Thursday, October 18, 2001
More than $8,500 donated to disaster relief
By Jennifer Charney, OU Staff Writer
Oakland University, OU's Meadow Brook Theatre and the OU Student Program Board (SPB) donated $8,680 to the American Red Cross on Tuesday, Oct. 16, to benefit victims of the September terrorist attacks. Meanwhile, Oakland’s Chaldean American Student Association announced that it will donate $500 to two terrorist disaster funds.
SPB members raised about $1,800 for the American Red Cross during a September 12-21 ribbon sale in the Oakland Center. President Gary D. Russi contributed $1,000 from a university gift account on behalf of the entire OU community; and Meadow Brook Theatre contributed $5,880, which it collected from its patrons.
“We ran a ribbon campaign to show unity among Americans and to raise support in the aftermath of the attacks,” said Lynn Bieszki, an organizer of the sale and an elementary education senior.
Other students who helped with the ribbon sale include Beth Collins, communications senior; Anton Botosan, marketing senior; and Stacey Keast, communications and journalism junior.
Mike Maslyn, chief development officer of the American Red Cross Southeast Michigan Chapter, accepted the donation from Bieszki and Peggy Cooke, director of Auxiliary Services, during OU’s fall blood drive. The funds will be used to feed rescue workers and pay for funerals, among other things.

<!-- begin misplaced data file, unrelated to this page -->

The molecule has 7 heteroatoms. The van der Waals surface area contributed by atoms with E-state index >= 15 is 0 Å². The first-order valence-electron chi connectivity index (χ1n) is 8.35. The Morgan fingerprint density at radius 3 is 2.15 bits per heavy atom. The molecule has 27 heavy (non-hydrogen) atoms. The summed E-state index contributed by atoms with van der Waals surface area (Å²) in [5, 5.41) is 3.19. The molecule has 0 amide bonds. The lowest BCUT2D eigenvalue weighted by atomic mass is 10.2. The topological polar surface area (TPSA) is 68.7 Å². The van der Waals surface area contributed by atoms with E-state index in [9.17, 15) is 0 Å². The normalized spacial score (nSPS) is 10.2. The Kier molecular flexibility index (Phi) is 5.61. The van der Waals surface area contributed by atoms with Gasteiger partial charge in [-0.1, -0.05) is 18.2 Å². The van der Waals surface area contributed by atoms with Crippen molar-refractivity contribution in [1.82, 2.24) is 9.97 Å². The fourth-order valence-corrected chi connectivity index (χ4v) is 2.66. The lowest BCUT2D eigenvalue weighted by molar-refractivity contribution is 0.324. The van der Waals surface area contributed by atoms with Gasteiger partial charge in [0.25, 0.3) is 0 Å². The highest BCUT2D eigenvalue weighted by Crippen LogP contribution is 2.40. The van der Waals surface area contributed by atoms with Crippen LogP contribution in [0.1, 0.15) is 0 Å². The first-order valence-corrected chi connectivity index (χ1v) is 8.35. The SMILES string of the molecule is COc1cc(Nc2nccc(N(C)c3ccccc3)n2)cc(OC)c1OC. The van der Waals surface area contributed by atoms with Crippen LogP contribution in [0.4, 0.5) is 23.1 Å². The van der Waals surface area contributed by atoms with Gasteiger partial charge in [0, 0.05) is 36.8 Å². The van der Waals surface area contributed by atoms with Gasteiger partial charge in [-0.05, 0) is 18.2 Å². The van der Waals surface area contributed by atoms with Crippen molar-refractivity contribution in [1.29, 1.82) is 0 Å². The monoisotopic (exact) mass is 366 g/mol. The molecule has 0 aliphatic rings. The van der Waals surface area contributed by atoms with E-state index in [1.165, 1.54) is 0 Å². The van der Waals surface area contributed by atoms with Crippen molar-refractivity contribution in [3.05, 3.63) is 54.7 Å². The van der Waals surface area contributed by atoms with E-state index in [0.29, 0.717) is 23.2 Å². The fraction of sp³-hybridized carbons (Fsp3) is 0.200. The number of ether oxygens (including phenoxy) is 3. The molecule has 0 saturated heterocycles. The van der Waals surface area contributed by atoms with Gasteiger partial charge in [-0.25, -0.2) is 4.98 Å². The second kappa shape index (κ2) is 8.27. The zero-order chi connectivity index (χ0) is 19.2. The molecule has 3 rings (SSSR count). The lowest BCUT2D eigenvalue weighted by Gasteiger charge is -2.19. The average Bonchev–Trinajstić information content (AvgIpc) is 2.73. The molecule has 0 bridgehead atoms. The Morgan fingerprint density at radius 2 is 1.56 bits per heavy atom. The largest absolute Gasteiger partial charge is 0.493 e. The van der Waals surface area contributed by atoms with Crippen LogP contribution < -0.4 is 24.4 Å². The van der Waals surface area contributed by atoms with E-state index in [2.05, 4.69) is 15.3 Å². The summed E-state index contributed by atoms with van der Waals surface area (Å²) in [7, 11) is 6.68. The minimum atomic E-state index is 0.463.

“Oakland’s blood drive and financial donation represent significant generosity,” Maslyn said.
OU’s Chaldean American Student Association (CASA) raised $250 by selling “stars of unity” in the Oakland Center on Sept. 28 and Oct. 2. CASA matched that amount with funds it raised last year at various events, for a total donation of $500.
Funds will benefit the WTC Police Disaster Fund and the 9-11 Disaster Fund of the International Association of Fire Fighters.
The association posted the $1 and $10 stars in the Oakland Center, displaying donors’ names.
“With the money, we will send a letter explaining what we did,” said association secretary Priscilla Konja, a computer engineering sophomore. “We will also send a few of the stars to show some of the messages people wrote on them.”
“We want to show that we care, that we are also affected by what went on, and we want to help out as much as we can,” Konja said.